SAWT BEIRUT INTERNATIONAL

| 5 February 2023, Sunday |

China reports first COVID deaths in weeks as official count questioned

After the government relaxed rigorous anti-virus controls, China recorded its first COVID-related deaths in weeks on Monday. However, there are growing concerns that the official total may not fully reflect the severity of the sickness that is ravaging urban areas.

The two fatalities on Monday were the first confirmed by the National Health Commission (NHC) since December 3, just days before Beijing declared it was removing restrictions that had mostly kept the virus in control for three years but had sparked large-scale demonstrations last month.

A COVID-19 crematorium in Beijing was lined up with hearses on Saturday, and Reuters journalists saw workers transporting the deceased into the facility while wearing hazmat suits. Reuters was unable to immediately determine whether the deaths were caused by COVID.

On China’s Weibo site, which is akin to Twitter, a hashtag about the two alleged COVID deaths rose to the top trending topic on Monday.

One user questioned, “What is the point of incomplete statistics? Another person commented, “Isn’t this defrauding the public?”

The NHC did not immediately respond to a request for comment.

The low number of deaths since curbs were lifted on Dec. 7 is inconsistent with the experience of other countries after similar moves. Officially China has suffered just 5,237 COVID-related deaths during the pandemic, including the latest two fatalities, a tiny fraction of its 1.4 billion population.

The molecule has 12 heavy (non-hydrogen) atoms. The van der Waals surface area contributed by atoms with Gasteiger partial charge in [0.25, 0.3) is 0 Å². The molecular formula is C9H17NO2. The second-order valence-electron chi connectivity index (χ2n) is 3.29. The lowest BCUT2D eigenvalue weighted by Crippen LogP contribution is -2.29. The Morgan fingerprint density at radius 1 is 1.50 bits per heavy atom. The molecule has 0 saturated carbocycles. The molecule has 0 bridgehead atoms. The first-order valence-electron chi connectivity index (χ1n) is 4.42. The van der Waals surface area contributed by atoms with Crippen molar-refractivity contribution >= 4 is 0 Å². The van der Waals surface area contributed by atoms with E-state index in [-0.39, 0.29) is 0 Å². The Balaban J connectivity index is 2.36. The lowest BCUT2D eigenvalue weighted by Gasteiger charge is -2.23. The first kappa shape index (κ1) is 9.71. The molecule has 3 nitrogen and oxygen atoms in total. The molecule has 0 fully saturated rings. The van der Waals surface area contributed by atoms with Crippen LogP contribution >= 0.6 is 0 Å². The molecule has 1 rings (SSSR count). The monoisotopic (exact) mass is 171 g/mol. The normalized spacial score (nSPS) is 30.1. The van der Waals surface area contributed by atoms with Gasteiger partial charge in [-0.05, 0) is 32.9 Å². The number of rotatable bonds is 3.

But health experts have said China may pay a price for taking such stringent measures to shield a population that now lacks natural immunity to COVID-19 and has low vaccination rates among the elderly.

Some fear China’s COVID death toll could rise above 1.5 million in coming months.

Respected Chinese news outlet Caixin on Friday reported that two state media journalists had died after contracting COVID, and then on Saturday that a 23-year-old medical student had also died. It was not immediately clear which, if any, of these deaths were included in official death tolls.

“The (official) number is clearly an undercount of COVID deaths,” said Yanzhong Huang, a global health specialist at the Council on Foreign Relations, a U.S. think tank.

That “may reflect the lack of state ability to effectively track and monitor the disease situation on the ground after the collapse of the mass PCR testing regime, but it may also be driven by efforts to avoid mass panic over the surge of COVID deaths,” he said.

The NHC reported 1,995 symptomatic infections for Dec. 18, compared with 2,097 a day earlier.

Some fear China’s COVID death toll could rise above 1.5 million in coming months.

Respected Chinese news outlet Caixin on Friday reported that two state media journalists had died after contracting COVID, and then on Saturday that a 23-year-old medical student had also died. It was not immediately clear which, if any, of these deaths were included in official death tolls.

Yanzhong Huang, a global health expert with the Council on Foreign Relations, a think tank in the United States, stated that “the (official) number is obviously an undercount of COVID mortality.”

According to him, this “may reflect the state’s inability to properly track and monitor the disease condition on the ground after the breakdown of the mass PCR testing regime, but it may also be driven by efforts to avert mass panic over the spike in COVID deaths.”

As opposed to the 2,097 symptomatic illnesses reported the day before by the NHC, there were 1,995 on December 18.

    Source:
  • Reuters